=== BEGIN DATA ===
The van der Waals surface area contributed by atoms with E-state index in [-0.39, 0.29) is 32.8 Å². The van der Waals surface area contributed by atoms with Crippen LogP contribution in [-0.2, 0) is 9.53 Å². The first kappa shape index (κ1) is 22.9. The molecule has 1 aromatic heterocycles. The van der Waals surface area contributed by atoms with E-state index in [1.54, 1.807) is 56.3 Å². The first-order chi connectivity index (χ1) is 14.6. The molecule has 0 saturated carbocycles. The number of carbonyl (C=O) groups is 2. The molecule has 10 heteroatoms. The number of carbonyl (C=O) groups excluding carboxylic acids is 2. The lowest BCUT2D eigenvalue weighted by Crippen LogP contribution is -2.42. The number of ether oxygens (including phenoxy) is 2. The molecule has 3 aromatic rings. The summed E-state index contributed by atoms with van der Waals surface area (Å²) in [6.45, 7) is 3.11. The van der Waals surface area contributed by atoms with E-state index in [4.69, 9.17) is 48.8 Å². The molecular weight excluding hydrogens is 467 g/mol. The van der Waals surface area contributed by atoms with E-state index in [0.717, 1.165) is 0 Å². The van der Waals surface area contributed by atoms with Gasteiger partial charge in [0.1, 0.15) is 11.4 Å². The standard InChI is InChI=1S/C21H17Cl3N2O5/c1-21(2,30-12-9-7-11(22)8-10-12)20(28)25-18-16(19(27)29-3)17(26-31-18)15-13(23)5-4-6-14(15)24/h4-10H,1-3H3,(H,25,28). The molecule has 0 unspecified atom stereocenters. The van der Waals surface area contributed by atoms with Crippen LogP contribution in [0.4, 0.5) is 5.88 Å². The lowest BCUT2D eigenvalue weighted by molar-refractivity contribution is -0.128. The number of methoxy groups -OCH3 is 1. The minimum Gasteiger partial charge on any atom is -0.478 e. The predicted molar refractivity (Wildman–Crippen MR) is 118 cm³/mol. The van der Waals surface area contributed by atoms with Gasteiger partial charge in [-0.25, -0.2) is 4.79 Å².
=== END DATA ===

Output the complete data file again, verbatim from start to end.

The van der Waals surface area contributed by atoms with E-state index in [-0.39, 0.29) is 32.8 Å². The van der Waals surface area contributed by atoms with Crippen LogP contribution in [-0.2, 0) is 9.53 Å². The first kappa shape index (κ1) is 22.9. The molecule has 1 aromatic heterocycles. The van der Waals surface area contributed by atoms with E-state index in [1.54, 1.807) is 56.3 Å². The first-order chi connectivity index (χ1) is 14.6. The molecule has 0 saturated carbocycles. The number of carbonyl (C=O) groups is 2. The molecule has 10 heteroatoms. The number of carbonyl (C=O) groups excluding carboxylic acids is 2. The lowest BCUT2D eigenvalue weighted by Crippen LogP contribution is -2.42. The number of ether oxygens (including phenoxy) is 2. The molecule has 3 aromatic rings. The summed E-state index contributed by atoms with van der Waals surface area (Å²) in [6.45, 7) is 3.11. The van der Waals surface area contributed by atoms with E-state index in [4.69, 9.17) is 48.8 Å². The molecular weight excluding hydrogens is 467 g/mol. The van der Waals surface area contributed by atoms with E-state index in [0.717, 1.165) is 0 Å². The van der Waals surface area contributed by atoms with Gasteiger partial charge in [0.1, 0.15) is 11.4 Å². The standard InChI is InChI=1S/C21H17Cl3N2O5/c1-21(2,30-12-9-7-11(22)8-10-12)20(28)25-18-16(19(27)29-3)17(26-31-18)15-13(23)5-4-6-14(15)24/h4-10H,1-3H3,(H,25,28). The molecule has 0 unspecified atom stereocenters. The van der Waals surface area contributed by atoms with Crippen LogP contribution in [0.4, 0.5) is 5.88 Å². The lowest BCUT2D eigenvalue weighted by molar-refractivity contribution is -0.128. The number of methoxy groups -OCH3 is 1. The minimum Gasteiger partial charge on any atom is -0.478 e. The predicted molar refractivity (Wildman–Crippen MR) is 118 cm³/mol. The van der Waals surface area contributed by atoms with Gasteiger partial charge in [-0.25, -0.2) is 4.79 Å².